Throughout the rest of your little book, you will want to give instruction on the target skill. My friend’s story could talk about ways to calm down and feel in control again. The length and level of detail in your story will depend primarily on the child’s comprehension level, but always strive for an organized, succinct telling. Four types of sentences will typically be used in any social story:
- Descriptive statements objectively describe the setting or situation. My books in the Learning to Get Along series—which use many concepts of the social story—actually incorporate few descriptive statements. I prefer brevity, relying on good illustrations to fill out the setting. You will typically want to have one statement and illustration for each page. An example from my friend’s story could be, “Sometimes I play with other children.”
- Perspective statements include the feelings, thoughts, and opinions of the people in the story, such as, “I may feel angry.”
- Directive statements are instructional. These statements are really the reason for the story. They tell the child what the desired behavior looks like. For example, “I can take deep breaths to help me calm down.”
- Affirmative statements might reinforce things the child is already doing well, or they might encourage the child to try a new behavior. A child will identify with and be receptive to a story that is upbeat and empowering. End your story with an affirmation, such as, “When I talk about my problem, I may feel better.”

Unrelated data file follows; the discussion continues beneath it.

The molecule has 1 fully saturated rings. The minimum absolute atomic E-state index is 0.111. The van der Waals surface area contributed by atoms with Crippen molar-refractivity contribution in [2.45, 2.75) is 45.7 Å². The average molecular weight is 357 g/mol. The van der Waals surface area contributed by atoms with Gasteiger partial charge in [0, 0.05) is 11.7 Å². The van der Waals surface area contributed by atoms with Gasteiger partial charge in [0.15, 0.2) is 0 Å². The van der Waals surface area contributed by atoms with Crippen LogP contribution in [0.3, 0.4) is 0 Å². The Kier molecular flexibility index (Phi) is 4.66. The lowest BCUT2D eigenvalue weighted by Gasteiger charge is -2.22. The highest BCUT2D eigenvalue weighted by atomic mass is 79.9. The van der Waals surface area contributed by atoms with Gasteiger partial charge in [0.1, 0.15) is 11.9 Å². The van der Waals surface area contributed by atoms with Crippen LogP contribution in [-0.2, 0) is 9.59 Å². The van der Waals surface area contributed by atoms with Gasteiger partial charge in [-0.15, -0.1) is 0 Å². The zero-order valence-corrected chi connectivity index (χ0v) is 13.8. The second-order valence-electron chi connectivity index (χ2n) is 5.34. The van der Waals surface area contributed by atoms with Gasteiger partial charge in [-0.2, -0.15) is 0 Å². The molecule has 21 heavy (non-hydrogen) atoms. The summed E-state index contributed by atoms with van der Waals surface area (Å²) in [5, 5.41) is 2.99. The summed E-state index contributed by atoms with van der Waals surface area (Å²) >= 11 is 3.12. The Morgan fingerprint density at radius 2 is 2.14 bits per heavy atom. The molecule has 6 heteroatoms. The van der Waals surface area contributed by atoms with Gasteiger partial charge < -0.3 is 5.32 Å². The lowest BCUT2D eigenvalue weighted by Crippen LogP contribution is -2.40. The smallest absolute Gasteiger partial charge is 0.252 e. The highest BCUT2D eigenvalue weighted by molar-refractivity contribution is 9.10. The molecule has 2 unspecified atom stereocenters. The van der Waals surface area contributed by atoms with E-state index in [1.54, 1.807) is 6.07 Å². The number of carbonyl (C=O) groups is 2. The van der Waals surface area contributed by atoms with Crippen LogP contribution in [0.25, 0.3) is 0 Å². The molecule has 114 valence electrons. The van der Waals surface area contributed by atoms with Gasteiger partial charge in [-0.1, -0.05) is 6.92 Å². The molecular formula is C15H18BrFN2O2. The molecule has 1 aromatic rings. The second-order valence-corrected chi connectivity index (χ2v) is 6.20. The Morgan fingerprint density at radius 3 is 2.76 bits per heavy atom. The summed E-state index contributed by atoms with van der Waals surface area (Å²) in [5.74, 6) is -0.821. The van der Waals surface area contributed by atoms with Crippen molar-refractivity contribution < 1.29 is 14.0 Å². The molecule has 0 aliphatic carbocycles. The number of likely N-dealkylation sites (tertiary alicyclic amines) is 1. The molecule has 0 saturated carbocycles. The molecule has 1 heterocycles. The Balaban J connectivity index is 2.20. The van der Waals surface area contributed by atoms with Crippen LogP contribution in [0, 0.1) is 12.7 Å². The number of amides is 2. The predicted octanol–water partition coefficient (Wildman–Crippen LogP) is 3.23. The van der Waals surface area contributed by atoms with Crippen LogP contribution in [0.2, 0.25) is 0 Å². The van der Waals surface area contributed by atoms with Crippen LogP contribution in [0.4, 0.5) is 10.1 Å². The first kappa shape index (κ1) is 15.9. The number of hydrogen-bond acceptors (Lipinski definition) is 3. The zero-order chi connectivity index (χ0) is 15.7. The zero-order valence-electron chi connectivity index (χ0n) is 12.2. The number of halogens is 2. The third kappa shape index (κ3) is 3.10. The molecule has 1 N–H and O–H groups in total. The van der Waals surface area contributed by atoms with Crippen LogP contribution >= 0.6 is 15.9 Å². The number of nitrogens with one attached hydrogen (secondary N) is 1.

As mentioned earlier, it is recommended that your text be enriched with colorful, engaging illustrations that will add life to your script and make comprehension easier. Because young children are concrete thinkers, illustrations can help explain and solidify the message, as well as increase retention. When I write a handmade, individualized story, I like to use pictures from children’s magazines and workbooks, along with hand drawings. You might also use clip art that you find online. Each of the four statement types above can be enhanced with illustrations. Visual cues can help describe the setting; show the perspective and emotions of the characters through facial and body expressions; help directives appear more realistic and desirable; and affirm and reinforce the message.
Once the story is written, the fun part is to present it to the child. Plan to read the personalized story to the child in a calm setting. Reread it frequently—even daily, at first, to help the child become familiar with the concepts. Then the story can be used as a reference when a problem situation arises.